It's called the LED Spy Light HD. The HD nomenclature might be a little ambitious, but you can shoot video in 1,280 x 960 at 30fps. You can also snap photos of your nemesis' secret plans in 1,600 x 1,200, And if all that weren't enough, there's also a voice recorder tossed into the mix.
The Spy Light doesn't come with any internal memory, but you're welcome to shove your own SD/SDHC card into the Spy Light.
Being a PC enthusiast and a gadget nerd go pretty much hand in hand, but have you ever wondered what it actually cost the manufacturers to assemble your army of iPod's and book reader's? Well wonder no longer because marketing research group iSuppli and Business Week have teamed up to tear down over 25 popular gadgets and have come up with what they consider a pretty accurate ball park picture of the manufacturing costs. Some of the results appear to be a bit out of date, particularly when it comes to the consoles, but it still gives a pretty good overview of how much money each product is raking in.
As you would expect most gaming consoles continue to sell at a loss, but many of the popular new smart phones actually make a fair bit of money when you factor in the kickbacks they probably get from the carriers. You can check out the full article to read about all 25 of the gadgets from the tear down, or review our sampling below for some of the more interesting snippets to save you time.
One of the coolest gadgets we saw at CES was Parrot's AR.Drone. This quadricoptor (four spinning blades) can lift off and stabilize itself in the air. But its best feature is the onboard wifi antennae and two cameras that let you control it with your iPhone! A front-mounted 640x480 camera feeds live video to an iPhone app, which you can use to steer the copter, while a downward-looking 176x144 camera assists with stabilization during outdoor use.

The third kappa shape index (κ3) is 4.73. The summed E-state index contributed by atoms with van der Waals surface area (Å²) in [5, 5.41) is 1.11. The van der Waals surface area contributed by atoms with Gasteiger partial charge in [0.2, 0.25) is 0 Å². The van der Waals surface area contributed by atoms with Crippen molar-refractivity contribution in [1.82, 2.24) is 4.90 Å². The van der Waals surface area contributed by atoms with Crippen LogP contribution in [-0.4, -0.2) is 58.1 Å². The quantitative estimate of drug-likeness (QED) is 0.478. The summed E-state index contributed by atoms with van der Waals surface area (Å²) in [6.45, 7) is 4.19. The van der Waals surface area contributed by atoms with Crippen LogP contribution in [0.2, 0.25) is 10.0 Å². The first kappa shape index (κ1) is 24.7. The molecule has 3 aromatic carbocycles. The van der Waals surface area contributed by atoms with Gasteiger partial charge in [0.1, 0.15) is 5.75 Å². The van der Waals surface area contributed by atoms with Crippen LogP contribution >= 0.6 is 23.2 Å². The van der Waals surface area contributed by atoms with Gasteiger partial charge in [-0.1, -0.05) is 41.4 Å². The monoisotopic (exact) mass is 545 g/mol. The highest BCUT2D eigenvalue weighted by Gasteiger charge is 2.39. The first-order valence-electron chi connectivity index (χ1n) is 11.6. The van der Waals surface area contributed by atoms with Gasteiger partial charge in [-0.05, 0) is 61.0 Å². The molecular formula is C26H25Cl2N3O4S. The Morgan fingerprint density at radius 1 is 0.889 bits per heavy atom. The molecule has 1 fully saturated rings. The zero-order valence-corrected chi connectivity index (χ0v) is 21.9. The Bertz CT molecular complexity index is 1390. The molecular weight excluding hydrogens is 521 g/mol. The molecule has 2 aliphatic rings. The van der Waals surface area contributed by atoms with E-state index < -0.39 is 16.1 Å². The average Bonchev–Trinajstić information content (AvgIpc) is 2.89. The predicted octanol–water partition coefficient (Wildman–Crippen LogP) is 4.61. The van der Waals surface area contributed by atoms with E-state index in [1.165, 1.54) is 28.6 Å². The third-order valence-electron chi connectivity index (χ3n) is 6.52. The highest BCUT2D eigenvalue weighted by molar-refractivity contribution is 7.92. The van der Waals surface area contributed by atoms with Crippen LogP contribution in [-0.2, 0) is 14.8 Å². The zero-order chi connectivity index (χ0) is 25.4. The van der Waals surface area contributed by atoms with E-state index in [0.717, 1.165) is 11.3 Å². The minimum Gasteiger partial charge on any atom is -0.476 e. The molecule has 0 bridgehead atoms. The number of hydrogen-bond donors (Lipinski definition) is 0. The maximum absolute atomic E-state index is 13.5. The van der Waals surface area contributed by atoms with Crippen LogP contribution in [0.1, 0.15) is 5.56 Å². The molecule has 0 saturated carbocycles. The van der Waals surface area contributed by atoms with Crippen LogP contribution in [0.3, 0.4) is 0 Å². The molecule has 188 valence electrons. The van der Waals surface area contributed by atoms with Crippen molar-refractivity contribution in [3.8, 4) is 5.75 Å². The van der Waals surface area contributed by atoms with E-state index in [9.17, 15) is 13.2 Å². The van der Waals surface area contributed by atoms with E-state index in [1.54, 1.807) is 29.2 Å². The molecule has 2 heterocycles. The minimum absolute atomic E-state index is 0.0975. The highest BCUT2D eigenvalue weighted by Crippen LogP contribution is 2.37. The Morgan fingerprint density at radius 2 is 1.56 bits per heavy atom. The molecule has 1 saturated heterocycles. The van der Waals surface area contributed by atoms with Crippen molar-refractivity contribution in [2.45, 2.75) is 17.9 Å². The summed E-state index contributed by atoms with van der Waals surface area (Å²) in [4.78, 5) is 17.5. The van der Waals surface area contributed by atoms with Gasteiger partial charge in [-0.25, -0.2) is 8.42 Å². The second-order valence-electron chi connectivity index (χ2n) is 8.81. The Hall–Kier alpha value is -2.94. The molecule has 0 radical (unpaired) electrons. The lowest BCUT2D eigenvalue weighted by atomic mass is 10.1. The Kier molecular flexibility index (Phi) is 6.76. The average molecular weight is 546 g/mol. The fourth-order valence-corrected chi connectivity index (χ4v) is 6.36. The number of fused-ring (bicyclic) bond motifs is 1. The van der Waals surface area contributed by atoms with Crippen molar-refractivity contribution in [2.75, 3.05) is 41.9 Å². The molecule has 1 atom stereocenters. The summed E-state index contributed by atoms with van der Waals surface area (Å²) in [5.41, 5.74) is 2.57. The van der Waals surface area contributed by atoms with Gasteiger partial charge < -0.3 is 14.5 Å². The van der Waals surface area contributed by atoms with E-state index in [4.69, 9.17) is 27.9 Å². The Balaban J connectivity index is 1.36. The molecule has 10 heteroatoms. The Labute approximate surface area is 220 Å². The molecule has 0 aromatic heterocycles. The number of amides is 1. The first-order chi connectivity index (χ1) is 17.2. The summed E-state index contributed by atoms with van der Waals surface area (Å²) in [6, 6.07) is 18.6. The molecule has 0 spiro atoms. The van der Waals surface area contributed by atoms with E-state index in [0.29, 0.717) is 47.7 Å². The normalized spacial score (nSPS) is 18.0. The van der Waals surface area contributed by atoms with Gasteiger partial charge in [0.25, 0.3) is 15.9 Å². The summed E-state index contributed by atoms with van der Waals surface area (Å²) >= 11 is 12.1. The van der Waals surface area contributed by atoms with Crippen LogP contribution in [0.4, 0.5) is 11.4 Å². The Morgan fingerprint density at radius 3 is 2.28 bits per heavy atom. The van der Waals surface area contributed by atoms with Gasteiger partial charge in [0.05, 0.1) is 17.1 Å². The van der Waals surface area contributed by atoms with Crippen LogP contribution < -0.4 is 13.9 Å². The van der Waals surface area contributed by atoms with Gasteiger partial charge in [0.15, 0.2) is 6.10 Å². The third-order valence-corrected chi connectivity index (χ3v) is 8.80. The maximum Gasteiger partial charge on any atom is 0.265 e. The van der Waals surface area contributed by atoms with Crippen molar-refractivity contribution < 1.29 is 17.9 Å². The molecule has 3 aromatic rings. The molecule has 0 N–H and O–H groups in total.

The AR.Drone is also programmable to recognize colors and objects for auto-piloting and potential augmented reality games. Parrot didn't announce a release date or price for the AR.Drone, but we want this NOW.
We also saw another flying toy on the show floor that made us drool with envy...
A lot has happened in the last 12 months. At the start of the year, iTunes was still peddling DRM, Yahoo and Microsoft were at bitter odds over the latter’s takeover attempts, Nvidia had the fastest consumer videocard, and the ”cloud” was still a burgeoning concept. Oh, how times have changed. Follow along as we relive and reflect upon some of the most memorable moments, products, and people to impact computer users over the last year.
What was your favorite tech product or event or 2009? Let us know in the comments!
Are you planning to do some travelling or Holiday gift shopping this weekend? There's only one way you can do both at the same time, and that's with SkyMall. It's the catalog for products that didn't quite make it into Sharper Image or BrookStone, and are too expensive to sell on infomercials. We picked up the latest issue on a recent flight, and were astounded to find terrible products on every other page. Here, we've picked out the fifty worst items, including horrendously ill-conceived vehicle accessories, impractical grooming devices, and the most terribly advertised gadgets for sale.
But let's start with the gem of a cover, which apparently breaks the rules of the space-time continuum.
The newly released Chumby One arrived in the mail today, and we couldn't wait to see how it compared to the original digital connected companion device. The Chumby, in case you haven't heard of it, is a multi-function gadget that can serve as an alarm clock, RSS reader, gaming device, or music player. It connects to the internet with Wi-Fi, and runs user-created widgets to do cool things like read your Gmail or send you Twitter updates. You interact with it through a 3.5 inch resistive touchscreen, but it also has an accelerometer inside, since it's made to be held and encourages user interaction.
We liked the first Chumby an awful lot, and the One doesn't look like it's meant to be a successor or replacement for that. In fact, we're not sure not exactly sure how the Chumby One is being positioned in the marketplace. One the one hand, it's a budget model, sacrificing the original's squishy appeal for a significant price cut.
On the other hand, it also adds new functionality that makes it a better device than the Chumby Classic.